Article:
This year may not present the most star-studded NHL draft class in recent memory, but with a legitimate argument to be made between the top two prospects for the first time in years, it’s sure to provide some added excitement when the New Jersey Devils take the podium in Chicago on June 23.
While both Nolan Patrick and Nico Hischier boast a great deal of skill and awareness, one thing sets Patrick apart from the pack — his size.
At 6-foot-3 and 198 pounds, the Brandon Wheat Kings centre stands two inches taller than Hischier with 22 extra pounds to throw around.
While he’s been facing a handful of injuries of late, Patrick’s size and his ability to use it can make a world of difference at the NHL level.
While the Wheaties captain had his season cut in half with injuries, he started drawing draft interest well before the puck dropped in September. Patrick has been a point-per-game player ever since joining the league as a 16-year-old in 2014-15, netting 56 points in 55 games as a rookie then nearly doubling his numbers as a sophomore with 41 goals and 61 assists in a full 72-game campaign.
The Winnipeg product truly found the national radar midway through that sophomore year by scoring in 12 consecutive games, totaling 18 goals in the span before finally being held off the scoresheet in a 4-3 loss to the Medicine Hat Tigers. He answered with five points in his next game.
But Patrick is more than a consistent presence in the regular season — he’s a big-game performer, and he proved it in the postseason.
A year after falling to the Kelowna Rockets in the WHL championship, Patrick put the Wheaties on his back and earned the title of playoff MVP — the first 17-year-old to do so since Tyler Johnson of the Spokane Chiefs in 2008 — with a staggering 13 goals and 17 assists and a plus-19 rating en route to the Ed Chynoweth Cup.
While he only managed to lace them up for 33 games due to various injuries this season, Patrick’s game average didn’t take much of a hit, slipping from last year’s 1.42 to 1.39 after gathering 20 goals and 26 assists.
The biggest obstacle facing Patrick at this year’s draft is his injury situation, and his recent inactivity as a result. While he’s still ranked No. 1 across the board, Patrick told the media at the NHL scouting combine that he’s been dealing with a pair of sports hernias.
The injuries forced Patrick to the shelf from early October to January — leaving him off Canada’s world junior roster. While he returned for a prolific start to 2017, he was unable to compete for Brandon in the playoffs and was forced to watch them get swept by the Tigers.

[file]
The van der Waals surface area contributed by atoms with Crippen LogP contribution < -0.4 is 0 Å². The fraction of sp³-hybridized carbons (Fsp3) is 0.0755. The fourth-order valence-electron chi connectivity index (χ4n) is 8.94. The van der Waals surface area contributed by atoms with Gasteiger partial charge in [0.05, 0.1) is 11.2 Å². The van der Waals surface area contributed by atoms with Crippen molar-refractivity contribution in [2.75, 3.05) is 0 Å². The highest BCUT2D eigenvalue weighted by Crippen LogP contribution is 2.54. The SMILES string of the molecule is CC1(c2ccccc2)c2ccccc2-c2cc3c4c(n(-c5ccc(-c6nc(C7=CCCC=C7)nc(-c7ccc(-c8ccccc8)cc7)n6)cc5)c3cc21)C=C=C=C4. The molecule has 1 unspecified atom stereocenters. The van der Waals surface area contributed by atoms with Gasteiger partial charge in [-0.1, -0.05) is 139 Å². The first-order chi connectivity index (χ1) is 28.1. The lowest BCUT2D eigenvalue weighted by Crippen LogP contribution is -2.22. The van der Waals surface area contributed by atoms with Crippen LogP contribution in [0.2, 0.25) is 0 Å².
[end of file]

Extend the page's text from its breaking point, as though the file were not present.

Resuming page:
It wouldn’t be out of the question to see New Jersey gamble on Hischier with the No. 1 pick, but there’s no disputing Patrick’s pedigree, and with an NHL-ready frame it should come as no surprise to see him sporting New Jersey Devils colours on June 23.
Other WHL Prospects to Watch:
Cody Glass, C - Portland Winterhawks
ISS Rank: 6
Portland Winterhawks centre Cody Glass should find himself walking to the stage within the first 10 picks of the draft after a staggering increase in offensive production this season. After collecting 27 points in 2015-16, Glass nearly cracked triple digits in Portland this year — totaling 94 points with 32 goals and 62 assists. The 6-foot-2, 178-pound two-way forward is penciled in at No. 6 by International Scouting Services.
Cal Foote, D - Kelowna Rockets
ISS Rank: 12
North of the border, Kelowna Rockets defenceman Cal Foote will look to follow the path of his father, Colorado Avalanche alumnus Adam Foote as a first-round NHL draft pick. Ranked 12th overall by ISS, the 18-year-old Colorado product is even pegged to go higher than his dad — who went 22nd overall to the Quebec Nordiques in 1989. Foote has provided a steady presence on Kelowna’s blue line for each of the past two seasons, capped off with a plus-39 rating and 57 points in 71 games this year.
Kole Lind, C - Kelowna Rockets
ISS Rank: 24
Foote’s teammate Kole Lind is also expected to go in the opening round of the draft. The Shaunavon, Sask. product more than doubled his point production with the Rockets this season, netting 87 points in 70 games before adding 12 in the playoffs to earn himself a No. 24 ranking from ISS.
Kailer Yamamoto, RW - Spokane Chiefs
ISS Rank: 26
Heading back to the U.S. Division, Spokane Chiefs Kailer Yamamoto and Jaret Anderson-Dolan have earned their way onto the international radar despite missing out on the playoffs for the first time since 2006.
Yamamoto came one point shy of joining the century club this season, collecting 42 goals and 57 assists for 99 points in just 65 games to earn the No. 26 ranking from ISS. Spokane’s hometown hero, Yamamoto has proven he can compete with the best major junior hockey has to offer despite a 5-foot-8, 153-pound frame.
Jaret Anderson-Dolan, C - Spokane Chiefs
ISS Rank: 31
Anderson-Dolan sits five spots behind his Chiefs teammate at 31st overall — putting him just inside this year’s first round with the addition of the Vegas Golden Knights. The former HockeyNow Player of the Year surpassed a point-per-game average with 76 in 72 contests this season. While he lacks in offensive production compared to Yamamoto he makes up for it in size at 5-foot-11 and 188 pounds.
Explore full NHL Draft Preview in new digital edition or read each section below:
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1) 6 Promising NCAA Hockey Players To Watch This Year
2) Big Names on the Move Following QMJHL Trade Deadline
3) Max Gerlach Bounces Back in Off-Season
4) Common Hockey Injuries and How to Treat Them
5) Meet the 2018 World Junior Team Canada